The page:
British holidaymakers assured of no travel controls after Brexit
Tourism Ireland ramps up effort to convince likely tourists of common travel area pledge
Tourists enjoy an excursion around Dublin offered by Viking Splash Tours. File photograph: Getty
Tourism Ireland has made big efforts in recent weeks to drive home the message to British holidaymakers that they will not face travel restrictions after Brexit, the organisation’s head has said.
During December, Tourism Ireland executives spent several weeks meeting UK-based travel writers and agents to highlight the British and Irish governments’ guarantee that the common travel area between Ireland and the United Kingdom will remain in place after the January 31st departure.
The exit may offer a “bounce” in the number of British holidaymakers, said Tourism Ireland chief executive Niall Gibbons. But he cautioned that it is “too early to say if that will happen”.
Some 40 per cent of overseas tourists visiting the island come from Britain and the market remains crucial to tourism revenues, particularly outside the main tourist attractions such as Dublin, Belfast and Kerry, he said.
A new poll in Britain has found that 52 per cent of British holidaymakers had expressed interest in coming to Ireland, while one-third said the Irish were more fun than others, with the country scoring high on culture and craic, he said.
Much of the tourism boom in recent years has been delivered on the back of additional air access, particularly transatlantic flights which bring high-spending and long-staying visitors from the USA and Canada.
But failure to resolve the crisis surrounding the grounding of Boeing’s 737 Max aircraft following two crashes has already affected transatlantic travel, as airlines cut capacity. Consequently, this has contributed to a 4 per cent decline in passenger capacity into Ireland this winter.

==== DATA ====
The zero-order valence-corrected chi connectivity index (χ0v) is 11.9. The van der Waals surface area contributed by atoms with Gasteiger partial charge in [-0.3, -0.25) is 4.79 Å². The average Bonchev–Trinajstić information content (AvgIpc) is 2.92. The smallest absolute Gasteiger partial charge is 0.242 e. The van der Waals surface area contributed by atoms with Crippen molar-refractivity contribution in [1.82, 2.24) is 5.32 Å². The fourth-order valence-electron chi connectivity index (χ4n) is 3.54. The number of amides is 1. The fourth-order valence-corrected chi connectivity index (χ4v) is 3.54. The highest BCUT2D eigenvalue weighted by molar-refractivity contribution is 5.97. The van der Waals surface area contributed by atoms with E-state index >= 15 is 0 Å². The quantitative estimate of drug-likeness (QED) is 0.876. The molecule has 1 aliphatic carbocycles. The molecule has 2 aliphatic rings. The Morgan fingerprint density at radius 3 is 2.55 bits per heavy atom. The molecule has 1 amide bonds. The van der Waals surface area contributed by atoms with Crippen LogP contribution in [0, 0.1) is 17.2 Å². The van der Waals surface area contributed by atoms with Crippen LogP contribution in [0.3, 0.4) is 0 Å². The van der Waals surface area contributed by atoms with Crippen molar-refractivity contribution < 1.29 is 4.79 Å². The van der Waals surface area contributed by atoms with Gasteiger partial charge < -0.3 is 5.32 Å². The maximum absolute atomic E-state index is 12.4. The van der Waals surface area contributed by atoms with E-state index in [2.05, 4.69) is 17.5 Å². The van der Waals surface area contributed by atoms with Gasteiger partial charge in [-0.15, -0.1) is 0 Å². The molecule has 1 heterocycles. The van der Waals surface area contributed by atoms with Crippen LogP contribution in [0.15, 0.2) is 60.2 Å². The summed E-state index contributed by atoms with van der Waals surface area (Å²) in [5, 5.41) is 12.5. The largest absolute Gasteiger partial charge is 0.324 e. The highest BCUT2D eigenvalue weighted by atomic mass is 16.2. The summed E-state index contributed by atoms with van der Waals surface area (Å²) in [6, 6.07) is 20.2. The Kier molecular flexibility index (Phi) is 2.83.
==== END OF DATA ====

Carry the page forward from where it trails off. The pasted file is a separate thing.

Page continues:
Norwegian Air cancelled low-cost flights into Dublin, Cork and Shannon on six routes from the US and Canada last September, citing the grounding of aircraft which they had used. Ryanair, which has ordered 135 Boeing 737 Max aircraft, has blamed the closure of two of its European bases on delivery delays.
Company chief executive Michael O’Leary said it may be October before the new planes arrive, though the situation facing the Seattle-based aircraft manufacturer has worsened considerably since he made that prediction.
Mr Gibbons noted a recent “ disappointing” dip in visitor numbers.
“The month of November has seen a disappointing decline of 7.1 per cent, with a decline in tourists from Britain [-7.4 per cent], mainland Europe [-6.8 per cent] and north America [-9.5 per cent] for the month of November alone,” said Mr Gibbons.
“The figures very much reflect feedback from our industry partners on the ground, who’ve seen weaker demand this year. The continued uncertainty around Brexit is giving rise to consumer concern in Britain and some mainland European markets.”